High-tech hospital

Staff Writer
01 Jul 2008


Macroview provides its applications platform to support new apps, and CTM provides the project management and service support via a dedicated team.

The network also features a centralized database to store all of the medical data that hospital staff need to access - such as patient data, PET scans and medication instructions. The database servers are clustered as a redundancy measure, says PH Tang, CTO at Macroview Telecom.

"One of the advantages of this sort of clustering technology is you can build two data centers that are geographically separated, but you still have a single cluster image," says Tang. "And with that in place, you can do things like data replication from one side to the other side, data synchronization."

Wireless flexibility

The wireless layer of the network comprises a centralized wireless LAN controller and 180 so-called thin-access 802.11a/b/g access points covering the 14 floors of the center. The APs are backhauled (and powered) by PoE, and are deployed under an RF plan that provides for signal overlapping. That not only allows for handoff of Wi-Fi devices as staff roam the hospital floors, but also provides redundancy in case an AP fails, Tang says.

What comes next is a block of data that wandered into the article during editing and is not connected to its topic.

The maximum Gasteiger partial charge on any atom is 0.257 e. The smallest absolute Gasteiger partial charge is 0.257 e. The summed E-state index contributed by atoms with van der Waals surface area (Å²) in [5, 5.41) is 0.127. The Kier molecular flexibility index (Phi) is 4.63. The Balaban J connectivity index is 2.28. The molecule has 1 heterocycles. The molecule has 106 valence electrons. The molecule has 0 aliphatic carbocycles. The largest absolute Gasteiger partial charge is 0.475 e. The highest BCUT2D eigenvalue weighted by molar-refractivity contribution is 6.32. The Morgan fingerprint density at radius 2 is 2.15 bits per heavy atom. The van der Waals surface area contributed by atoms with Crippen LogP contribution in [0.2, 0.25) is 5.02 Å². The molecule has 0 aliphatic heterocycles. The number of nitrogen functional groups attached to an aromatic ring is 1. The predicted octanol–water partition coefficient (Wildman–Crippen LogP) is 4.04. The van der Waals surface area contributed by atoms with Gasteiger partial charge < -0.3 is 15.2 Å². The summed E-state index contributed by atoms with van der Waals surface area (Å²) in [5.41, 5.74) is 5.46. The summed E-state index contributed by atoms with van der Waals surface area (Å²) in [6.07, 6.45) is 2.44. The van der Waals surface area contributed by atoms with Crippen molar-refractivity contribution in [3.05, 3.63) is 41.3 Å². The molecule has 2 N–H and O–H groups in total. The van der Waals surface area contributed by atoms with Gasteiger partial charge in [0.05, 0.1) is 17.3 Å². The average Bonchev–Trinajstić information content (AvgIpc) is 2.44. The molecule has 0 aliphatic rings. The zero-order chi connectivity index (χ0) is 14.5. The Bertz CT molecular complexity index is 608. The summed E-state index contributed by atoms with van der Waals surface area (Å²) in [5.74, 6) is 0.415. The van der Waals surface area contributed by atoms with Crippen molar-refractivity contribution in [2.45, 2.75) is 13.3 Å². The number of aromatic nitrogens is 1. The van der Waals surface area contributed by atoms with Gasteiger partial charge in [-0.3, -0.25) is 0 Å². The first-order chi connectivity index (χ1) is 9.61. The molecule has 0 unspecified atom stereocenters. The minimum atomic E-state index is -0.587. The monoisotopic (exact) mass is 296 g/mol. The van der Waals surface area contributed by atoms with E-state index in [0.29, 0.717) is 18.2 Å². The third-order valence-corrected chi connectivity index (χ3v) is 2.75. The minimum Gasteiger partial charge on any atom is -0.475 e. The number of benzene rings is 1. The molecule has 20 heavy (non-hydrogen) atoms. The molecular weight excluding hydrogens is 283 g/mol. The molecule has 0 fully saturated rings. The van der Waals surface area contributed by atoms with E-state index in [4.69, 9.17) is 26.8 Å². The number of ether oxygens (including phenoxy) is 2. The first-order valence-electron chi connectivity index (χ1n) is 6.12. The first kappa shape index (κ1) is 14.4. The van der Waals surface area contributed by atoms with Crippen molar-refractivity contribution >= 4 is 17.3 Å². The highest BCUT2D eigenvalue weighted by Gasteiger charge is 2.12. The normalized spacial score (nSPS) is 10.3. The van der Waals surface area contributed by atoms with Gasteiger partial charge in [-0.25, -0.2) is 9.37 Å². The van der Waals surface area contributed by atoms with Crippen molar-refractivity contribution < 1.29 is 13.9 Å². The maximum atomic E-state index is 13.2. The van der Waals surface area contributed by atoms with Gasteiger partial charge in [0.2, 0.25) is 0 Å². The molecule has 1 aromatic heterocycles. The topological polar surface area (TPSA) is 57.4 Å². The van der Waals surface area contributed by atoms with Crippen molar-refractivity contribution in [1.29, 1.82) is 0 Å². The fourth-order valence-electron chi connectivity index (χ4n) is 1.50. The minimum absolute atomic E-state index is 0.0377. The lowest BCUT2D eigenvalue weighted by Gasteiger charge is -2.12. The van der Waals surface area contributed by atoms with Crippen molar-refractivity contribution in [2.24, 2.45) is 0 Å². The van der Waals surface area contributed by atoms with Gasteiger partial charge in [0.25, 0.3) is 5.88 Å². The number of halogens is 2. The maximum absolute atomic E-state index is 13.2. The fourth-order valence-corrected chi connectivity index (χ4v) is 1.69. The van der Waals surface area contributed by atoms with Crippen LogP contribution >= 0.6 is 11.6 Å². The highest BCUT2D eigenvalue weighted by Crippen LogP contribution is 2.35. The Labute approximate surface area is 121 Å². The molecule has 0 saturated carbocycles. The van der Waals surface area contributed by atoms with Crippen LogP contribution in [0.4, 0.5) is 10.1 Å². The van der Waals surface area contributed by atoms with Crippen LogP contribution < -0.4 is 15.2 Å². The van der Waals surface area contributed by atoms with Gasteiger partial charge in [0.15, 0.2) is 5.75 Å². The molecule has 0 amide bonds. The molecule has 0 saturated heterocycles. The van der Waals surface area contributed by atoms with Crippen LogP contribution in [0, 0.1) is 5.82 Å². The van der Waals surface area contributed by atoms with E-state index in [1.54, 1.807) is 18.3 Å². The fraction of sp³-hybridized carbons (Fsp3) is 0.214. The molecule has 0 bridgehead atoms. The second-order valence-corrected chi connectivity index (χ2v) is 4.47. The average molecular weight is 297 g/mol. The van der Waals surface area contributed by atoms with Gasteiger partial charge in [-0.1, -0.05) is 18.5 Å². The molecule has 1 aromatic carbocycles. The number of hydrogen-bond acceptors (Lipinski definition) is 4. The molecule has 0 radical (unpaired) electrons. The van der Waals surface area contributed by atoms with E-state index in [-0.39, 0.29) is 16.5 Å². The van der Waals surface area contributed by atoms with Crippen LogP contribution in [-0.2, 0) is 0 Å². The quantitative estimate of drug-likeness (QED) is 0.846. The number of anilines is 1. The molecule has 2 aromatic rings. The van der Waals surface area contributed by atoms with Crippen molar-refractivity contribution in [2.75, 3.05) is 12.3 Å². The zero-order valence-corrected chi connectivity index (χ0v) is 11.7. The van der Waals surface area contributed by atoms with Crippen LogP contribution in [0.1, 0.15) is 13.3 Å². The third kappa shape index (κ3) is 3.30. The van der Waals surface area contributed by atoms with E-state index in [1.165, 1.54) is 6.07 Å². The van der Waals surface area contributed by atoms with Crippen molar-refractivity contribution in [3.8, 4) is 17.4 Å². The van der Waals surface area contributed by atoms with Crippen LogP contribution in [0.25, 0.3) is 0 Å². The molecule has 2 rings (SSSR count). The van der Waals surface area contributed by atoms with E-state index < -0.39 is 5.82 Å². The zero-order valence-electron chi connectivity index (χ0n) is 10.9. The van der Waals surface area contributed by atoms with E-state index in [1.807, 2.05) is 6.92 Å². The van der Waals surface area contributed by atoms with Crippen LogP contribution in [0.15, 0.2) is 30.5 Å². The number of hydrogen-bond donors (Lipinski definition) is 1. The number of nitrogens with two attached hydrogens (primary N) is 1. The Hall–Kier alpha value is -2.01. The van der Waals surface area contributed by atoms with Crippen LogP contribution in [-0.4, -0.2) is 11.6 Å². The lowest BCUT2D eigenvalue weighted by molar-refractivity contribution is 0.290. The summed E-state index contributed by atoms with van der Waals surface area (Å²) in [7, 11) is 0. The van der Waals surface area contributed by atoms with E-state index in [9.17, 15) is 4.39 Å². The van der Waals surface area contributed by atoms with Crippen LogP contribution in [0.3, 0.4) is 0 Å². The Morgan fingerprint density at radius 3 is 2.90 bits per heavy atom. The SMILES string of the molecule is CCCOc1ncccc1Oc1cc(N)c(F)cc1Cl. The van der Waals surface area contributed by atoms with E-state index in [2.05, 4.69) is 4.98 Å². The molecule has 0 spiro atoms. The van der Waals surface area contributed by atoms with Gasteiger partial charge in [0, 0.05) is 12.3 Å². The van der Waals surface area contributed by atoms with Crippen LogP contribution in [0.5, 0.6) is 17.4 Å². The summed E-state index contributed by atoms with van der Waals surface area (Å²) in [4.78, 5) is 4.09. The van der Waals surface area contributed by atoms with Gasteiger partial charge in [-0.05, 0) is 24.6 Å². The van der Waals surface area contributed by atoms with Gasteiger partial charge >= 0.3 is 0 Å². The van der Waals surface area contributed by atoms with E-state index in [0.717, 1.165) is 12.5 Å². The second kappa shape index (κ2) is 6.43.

The chief function of the wireless access is, of course, to untether staff from desks and nurse stations. Armed with Wi-Fi phones and other devices, staff will be able to make voice calls (including functions like push-to-talk) and access data and video over the wireless links.
The wireless system also supports tracking applications via Active RFID, says Tang.

"You have some very specialized equipment inside the hospital that gets moved around where it is needed, but after they are used, they get left behind in some location," he explains. "If you want to find that particular piece of equipment it is hard to track. But you can use this wireless LAN to track the equipment's location with Active RFID, which uses the 2.4-GHz frequency instead of the normal RFID frequency. So we can use the APs to triangulate and calculate the location of the RFID tag."

The same location-based capability can also be used for other apps, such as an electronic article surveillance (EAS) system that can track, for example, safety tags on newborn babies. "The basic idea of EAS would be if someone removed a baby out of the newborn room, for whatever reason, the tag would trigger an alarm and send a voice call or message to various locations," says Tang. "But with current systems, you would be alerted when a baby was removed, but you wouldn't be able to track its actual location. You're only alerted to the event. With Active RFID, you can also know where the baby is."

The EAS system can also be combined with other apps on the IP network, Tang adds.
"For example, in our proof-of-concept, we showed that we can control the CCTV system over the IP network, and we can automatically zoom in on the location where the alarm goes off, so you can keep video surveillance on that particular incident," he says. "When people follow up they can easily retrieve all the video clip information, as well as a list showing who triggered the alarm and when, and so on."


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